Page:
Environmental Protection Agency Failed To Enforce Vital Clean Air Protections In Alaska
Colin O’Brien, Earthjustice, (907) 792-7103
Patrice Lee, Citizens for Clean Air, (907) 799-9580
Pamela Miller, Alaska Community Action on Toxics, (907) 222-7714
A coalition of Fairbanks residents and community groups took legal action against the Environmental Protection Agency (EPA) today, citing failures to protect clean air and public health in Alaska by not enforcing critical components of the Clean Air Act.
When air pollution levels exceed health-based standards, as they do in Fairbanks, the Clean Air Act obligates state officials to submit a plan detailing how they will address the problem. The law requires states to prepare their plans in three years or less, but the State of Alaska has yet to submit a plan more than four years after deadly air pollution levels were identified in Fairbanks. The EPA has a responsibility to compel states to develop and submit overdue plans, a responsibility the agency has neglected for Fairbanks.
The community groups’ lawsuit was filed in federal district court by environmental law firm Earthjustice’s Alaska office.
“Children are the most vulnerable to harm caused by the air pollution in Fairbanks,” said Pamela K. Miller, Executive Director of Alaska Community Action on Toxics. “Studies show that our children are in grave danger from the severe air pollution—they are susceptible to more frequent asthma attacks, their lungs may be unable to develop fully, their energy for learning, exercise, and play is diminished, and their lives are shortened by degenerative heart failure. We have to ask the Borough, our State, and EPA to do better—because we simply can’t continue to allow our children to suffer this harm. It is time for urgent and responsible action.”
“Other communities in the nation have made progress to improve their air quality and make their cities healthy places to live. Yet State of Alaska officials, by contrast, have done almost nothing to address the severe and dangerous air quality—with EPA complicit in their inaction,” said Lou Brown, a Co-Coordinator of Citizens for Clean Air. “The State recently proposed new regulations that do too little to clean up the air pollution. And if past is prologue, it is unlikely that the State will finalize these or other necessary measures anytime soon. In the meantime, the failure to act is hurting the health and welfare of children and families.”
EPA initially set a lenient, three-year deadline for Alaskan officials to develop a plan by December of 2012 to combat the unhealthy air, a deadline the State has failed to meet. The EPA has ignored requests to correct its course and comply with the law.
“There is no disputing that the levels of particulate pollution that occur in Fairbanks cause premature deaths,” stated Dr. Owen Hanley, a Fairbanks pulmonologist. “We know how to prevent the deaths from air pollution. And it is not difficult or expensive. That is why it is astounding that the State of Alaska DEC has repeatedly missed its mandated deadline to even propose a plan to deal with this problem.”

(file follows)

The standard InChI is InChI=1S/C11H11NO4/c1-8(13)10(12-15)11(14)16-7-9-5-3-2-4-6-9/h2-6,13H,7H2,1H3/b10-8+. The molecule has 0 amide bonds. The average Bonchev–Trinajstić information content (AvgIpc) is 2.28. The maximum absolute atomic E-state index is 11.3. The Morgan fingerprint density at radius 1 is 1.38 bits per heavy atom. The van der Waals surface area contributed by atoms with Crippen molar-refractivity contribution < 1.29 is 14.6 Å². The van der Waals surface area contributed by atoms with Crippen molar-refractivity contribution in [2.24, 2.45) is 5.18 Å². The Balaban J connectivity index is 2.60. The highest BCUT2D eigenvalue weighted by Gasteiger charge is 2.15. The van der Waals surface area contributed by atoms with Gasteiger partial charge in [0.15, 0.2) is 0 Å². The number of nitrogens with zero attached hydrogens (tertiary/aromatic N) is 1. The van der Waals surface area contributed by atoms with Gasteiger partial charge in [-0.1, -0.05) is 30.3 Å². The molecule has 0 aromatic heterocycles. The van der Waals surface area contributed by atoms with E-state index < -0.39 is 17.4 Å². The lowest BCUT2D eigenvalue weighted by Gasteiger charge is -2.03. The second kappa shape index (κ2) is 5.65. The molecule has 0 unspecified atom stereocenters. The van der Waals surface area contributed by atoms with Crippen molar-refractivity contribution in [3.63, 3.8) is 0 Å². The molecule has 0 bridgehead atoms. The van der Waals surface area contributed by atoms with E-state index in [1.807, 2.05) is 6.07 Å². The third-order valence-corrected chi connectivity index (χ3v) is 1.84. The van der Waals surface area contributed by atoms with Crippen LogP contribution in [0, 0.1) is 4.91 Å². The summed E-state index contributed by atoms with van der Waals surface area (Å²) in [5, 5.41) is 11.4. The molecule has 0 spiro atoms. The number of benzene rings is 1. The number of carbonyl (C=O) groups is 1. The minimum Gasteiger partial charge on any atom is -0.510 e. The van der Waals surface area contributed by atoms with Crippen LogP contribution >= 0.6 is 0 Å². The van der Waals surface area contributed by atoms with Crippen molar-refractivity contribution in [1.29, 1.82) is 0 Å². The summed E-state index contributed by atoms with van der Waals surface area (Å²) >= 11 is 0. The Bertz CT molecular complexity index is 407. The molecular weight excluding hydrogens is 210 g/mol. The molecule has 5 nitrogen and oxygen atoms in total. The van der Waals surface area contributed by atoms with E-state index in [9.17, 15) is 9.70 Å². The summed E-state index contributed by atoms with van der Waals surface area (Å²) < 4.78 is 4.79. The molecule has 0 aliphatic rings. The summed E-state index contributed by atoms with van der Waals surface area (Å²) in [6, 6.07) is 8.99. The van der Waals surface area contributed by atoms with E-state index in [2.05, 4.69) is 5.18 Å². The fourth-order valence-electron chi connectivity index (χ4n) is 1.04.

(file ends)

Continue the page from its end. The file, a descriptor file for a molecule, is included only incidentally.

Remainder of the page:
“I live downtown near the power plant, which is Ground Zero for one of the largest and most harmful point sources of air pollution here in Fairbanks” said Teresa de Lima, whose family has been affected by disease linked to pollution. “It is time for every one of us to take action that will move us toward our goal of clean air to breathe.”
The American Lung Association ranked Fairbanks as the ninth dirtiest of 227 metropolitan areas for the deadliest form of fine particle pollution (PM-2.5), a type of air pollution that can penetrate deeply into a person’s lungs and enter their bloodstream. Sources of PM-2.5 in Fairbanks include outdoor burning; wood- and coal-burning heating devices; automobiles and other vehicles; and industrial facilities like coal-fired power plants. The air pollution problem in Fairbanks has worsened since 2009, when state and municipal officials were first advised that soot and smoke levels in Fairbanks were unhealthy and dangerous. Rather than taking necessary measures to address the health issues, the air pollution problems have since worsened and the legislature announced this week plans to provide funding for a new $245 million coal-fired power plant at University of Alaska Fairbanks that will increase harmful emissions of PM-2.5 in the community.
“The Fairbank North Star Borough has some of the worst and most dangerous air quality in the nation,” said Earthjustice attorney Colin O’Brien. “These community groups have joined together to demand that responsible officials address the problems that Borough residents and their families face when simply breathing in Fairbanks.”
More than a thousand health studies have shown that PM-2.5 air pollution causes a wide range of serious health problems, including asthma attacks, chronic respiratory disease, reduction in lung function, hospitalizations and emergency room visits for cardiopulmonary diseases, cancer, and even premature death. One study, conducted by the Alaska Department of Health and Social Services, found that poor air quality led to increased admissions for cerebrovascular disease and respiratory tract infections at Fairbanks Memorial Hospital. PM-2.5 air pollution is of particular danger to children, reducing lung development, causing asthma, and impairing the immune system. The elderly and those with chronic disease also face heightened risk.
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